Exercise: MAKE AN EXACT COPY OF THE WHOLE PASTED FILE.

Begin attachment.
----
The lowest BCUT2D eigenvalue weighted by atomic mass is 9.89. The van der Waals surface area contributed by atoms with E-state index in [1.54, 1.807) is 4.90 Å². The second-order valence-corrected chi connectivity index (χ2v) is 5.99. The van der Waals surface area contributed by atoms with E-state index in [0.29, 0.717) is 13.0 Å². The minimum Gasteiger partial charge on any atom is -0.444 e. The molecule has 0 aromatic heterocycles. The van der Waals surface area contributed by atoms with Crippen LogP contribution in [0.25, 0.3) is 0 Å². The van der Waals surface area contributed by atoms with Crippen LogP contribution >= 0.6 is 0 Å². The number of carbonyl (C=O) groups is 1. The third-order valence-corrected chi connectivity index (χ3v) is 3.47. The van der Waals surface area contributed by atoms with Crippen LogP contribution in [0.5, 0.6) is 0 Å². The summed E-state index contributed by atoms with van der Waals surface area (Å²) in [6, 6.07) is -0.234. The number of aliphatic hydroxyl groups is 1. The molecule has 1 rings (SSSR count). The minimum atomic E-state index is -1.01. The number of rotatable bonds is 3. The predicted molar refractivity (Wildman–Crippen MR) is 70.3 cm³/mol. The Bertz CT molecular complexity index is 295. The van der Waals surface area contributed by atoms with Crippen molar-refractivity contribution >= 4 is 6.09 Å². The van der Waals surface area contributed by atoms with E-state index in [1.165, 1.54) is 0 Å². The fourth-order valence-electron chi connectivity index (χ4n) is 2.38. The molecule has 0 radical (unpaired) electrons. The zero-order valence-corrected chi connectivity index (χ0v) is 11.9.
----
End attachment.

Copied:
The lowest BCUT2D eigenvalue weighted by atomic mass is 9.89. The van der Waals surface area contributed by atoms with E-state index in [1.54, 1.807) is 4.90 Å². The second-order valence-corrected chi connectivity index (χ2v) is 5.99. The van der Waals surface area contributed by atoms with E-state index in [0.29, 0.717) is 13.0 Å². The minimum Gasteiger partial charge on any atom is -0.444 e. The molecule has 0 aromatic heterocycles. The van der Waals surface area contributed by atoms with Crippen LogP contribution in [0.25, 0.3) is 0 Å². The van der Waals surface area contributed by atoms with Crippen LogP contribution >= 0.6 is 0 Å². The number of carbonyl (C=O) groups is 1. The third-order valence-corrected chi connectivity index (χ3v) is 3.47. The van der Waals surface area contributed by atoms with Crippen LogP contribution in [0.5, 0.6) is 0 Å². The summed E-state index contributed by atoms with van der Waals surface area (Å²) in [6, 6.07) is -0.234. The number of aliphatic hydroxyl groups is 1. The molecule has 1 rings (SSSR count). The minimum atomic E-state index is -1.01. The number of rotatable bonds is 3. The predicted molar refractivity (Wildman–Crippen MR) is 70.3 cm³/mol. The Bertz CT molecular complexity index is 295. The van der Waals surface area contributed by atoms with Crippen molar-refractivity contribution >= 4 is 6.09 Å². The van der Waals surface area contributed by atoms with E-state index in [1.165, 1.54) is 0 Å². The fourth-order valence-electron chi connectivity index (χ4n) is 2.38. The molecule has 0 radical (unpaired) electrons. The zero-order valence-corrected chi connectivity index (χ0v) is 11.9.